Emigration and Respectability, 1849–1853
DOI link for Emigration and Respectability, 1849–1853
Emigration and Respectability, 1849–1853 book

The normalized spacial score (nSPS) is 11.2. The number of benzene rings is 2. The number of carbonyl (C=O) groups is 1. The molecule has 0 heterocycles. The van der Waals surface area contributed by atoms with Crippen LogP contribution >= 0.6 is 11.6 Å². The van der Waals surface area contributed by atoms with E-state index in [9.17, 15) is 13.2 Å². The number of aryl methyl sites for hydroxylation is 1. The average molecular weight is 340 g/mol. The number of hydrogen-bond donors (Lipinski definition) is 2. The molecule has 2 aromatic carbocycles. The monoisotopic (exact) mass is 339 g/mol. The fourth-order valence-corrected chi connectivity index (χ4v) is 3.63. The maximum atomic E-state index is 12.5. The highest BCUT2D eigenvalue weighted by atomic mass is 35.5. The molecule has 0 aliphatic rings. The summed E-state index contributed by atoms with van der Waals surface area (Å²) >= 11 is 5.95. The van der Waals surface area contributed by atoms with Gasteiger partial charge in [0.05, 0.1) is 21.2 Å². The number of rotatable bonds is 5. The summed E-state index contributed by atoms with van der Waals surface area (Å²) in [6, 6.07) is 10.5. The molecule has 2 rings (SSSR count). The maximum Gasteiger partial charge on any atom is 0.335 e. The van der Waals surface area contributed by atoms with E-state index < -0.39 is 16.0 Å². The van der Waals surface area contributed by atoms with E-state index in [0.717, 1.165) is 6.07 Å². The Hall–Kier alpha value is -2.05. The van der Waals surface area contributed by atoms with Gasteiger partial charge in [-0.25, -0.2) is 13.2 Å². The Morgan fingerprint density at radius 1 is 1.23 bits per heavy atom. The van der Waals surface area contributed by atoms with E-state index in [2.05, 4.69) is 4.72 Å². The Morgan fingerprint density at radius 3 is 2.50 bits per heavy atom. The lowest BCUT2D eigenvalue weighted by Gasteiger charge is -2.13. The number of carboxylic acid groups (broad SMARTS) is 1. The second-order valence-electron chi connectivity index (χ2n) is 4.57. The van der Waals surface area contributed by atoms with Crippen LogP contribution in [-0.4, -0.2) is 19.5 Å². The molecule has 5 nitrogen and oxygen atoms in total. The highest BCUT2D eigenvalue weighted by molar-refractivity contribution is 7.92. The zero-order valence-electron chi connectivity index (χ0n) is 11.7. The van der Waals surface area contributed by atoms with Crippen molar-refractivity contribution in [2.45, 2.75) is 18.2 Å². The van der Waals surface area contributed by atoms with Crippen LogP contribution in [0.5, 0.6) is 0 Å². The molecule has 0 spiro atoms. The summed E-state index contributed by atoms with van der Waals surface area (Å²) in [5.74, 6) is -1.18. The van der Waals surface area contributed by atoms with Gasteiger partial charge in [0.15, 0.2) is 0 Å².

Successful emigrants like Mary Taylor did much to illustrate the potential of emigration for middle-class women providing the message could reach them in Britain. As early as 1841 Wakefieldian propagandists, anxious to attract respectable settlers to their new colonies in South Australia and New Zealand, were claiming that a radical shift had occurred in middle-class attitudes to emigration. In the same year Hyde Clarke laid plans for the National Benevolent Emigration Fund for Widows and Orphan Daughters of Gentlemen, Clergymen, Professional Men, Officers, Bankers and Merchants. By 1850, admittedly, the outlook did not seem promising for middle-class emigration. Certainly this was the impression conveyed in the Canterbury publicity, with its persistent stress on the respectability of the venture. It was in this highly unfavourable setting for the popularity of middle-class emigration that private and philanthropic efforts began to effect a change from about 1850. Henceforth female emigration would be a respectable and serious business.